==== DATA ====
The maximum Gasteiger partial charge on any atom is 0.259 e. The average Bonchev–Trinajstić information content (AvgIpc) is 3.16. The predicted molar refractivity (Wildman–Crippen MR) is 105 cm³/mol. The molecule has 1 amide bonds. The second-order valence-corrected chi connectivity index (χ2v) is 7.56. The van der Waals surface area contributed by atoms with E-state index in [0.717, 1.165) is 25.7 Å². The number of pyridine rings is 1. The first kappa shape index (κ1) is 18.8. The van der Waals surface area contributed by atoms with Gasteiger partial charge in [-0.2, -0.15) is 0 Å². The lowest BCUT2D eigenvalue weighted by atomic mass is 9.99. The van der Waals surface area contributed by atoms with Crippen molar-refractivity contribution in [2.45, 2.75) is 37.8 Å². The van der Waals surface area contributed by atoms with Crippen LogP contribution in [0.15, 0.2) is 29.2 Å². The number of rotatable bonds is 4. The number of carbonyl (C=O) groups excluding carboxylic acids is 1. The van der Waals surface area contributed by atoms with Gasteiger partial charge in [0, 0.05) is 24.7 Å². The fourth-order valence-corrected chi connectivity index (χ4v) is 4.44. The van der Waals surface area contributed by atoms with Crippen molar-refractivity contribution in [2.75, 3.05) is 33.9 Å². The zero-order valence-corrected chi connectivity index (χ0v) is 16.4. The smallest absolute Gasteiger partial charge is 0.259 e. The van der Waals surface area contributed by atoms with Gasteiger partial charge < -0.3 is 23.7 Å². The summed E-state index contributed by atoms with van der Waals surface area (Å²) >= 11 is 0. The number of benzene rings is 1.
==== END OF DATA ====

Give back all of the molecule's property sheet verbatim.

The maximum Gasteiger partial charge on any atom is 0.259 e. The average Bonchev–Trinajstić information content (AvgIpc) is 3.16. The predicted molar refractivity (Wildman–Crippen MR) is 105 cm³/mol. The molecule has 1 amide bonds. The second-order valence-corrected chi connectivity index (χ2v) is 7.56. The van der Waals surface area contributed by atoms with E-state index in [0.717, 1.165) is 25.7 Å². The number of pyridine rings is 1. The first kappa shape index (κ1) is 18.8. The van der Waals surface area contributed by atoms with Gasteiger partial charge in [-0.2, -0.15) is 0 Å². The lowest BCUT2D eigenvalue weighted by atomic mass is 9.99. The van der Waals surface area contributed by atoms with Crippen molar-refractivity contribution in [2.45, 2.75) is 37.8 Å². The van der Waals surface area contributed by atoms with Crippen LogP contribution in [0.15, 0.2) is 29.2 Å². The number of rotatable bonds is 4. The number of carbonyl (C=O) groups excluding carboxylic acids is 1. The van der Waals surface area contributed by atoms with Gasteiger partial charge in [0, 0.05) is 24.7 Å². The fourth-order valence-corrected chi connectivity index (χ4v) is 4.44. The van der Waals surface area contributed by atoms with Crippen molar-refractivity contribution in [2.75, 3.05) is 33.9 Å². The zero-order valence-corrected chi connectivity index (χ0v) is 16.4. The smallest absolute Gasteiger partial charge is 0.259 e. The van der Waals surface area contributed by atoms with Gasteiger partial charge < -0.3 is 23.7 Å². The summed E-state index contributed by atoms with van der Waals surface area (Å²) >= 11 is 0. The number of benzene rings is 1.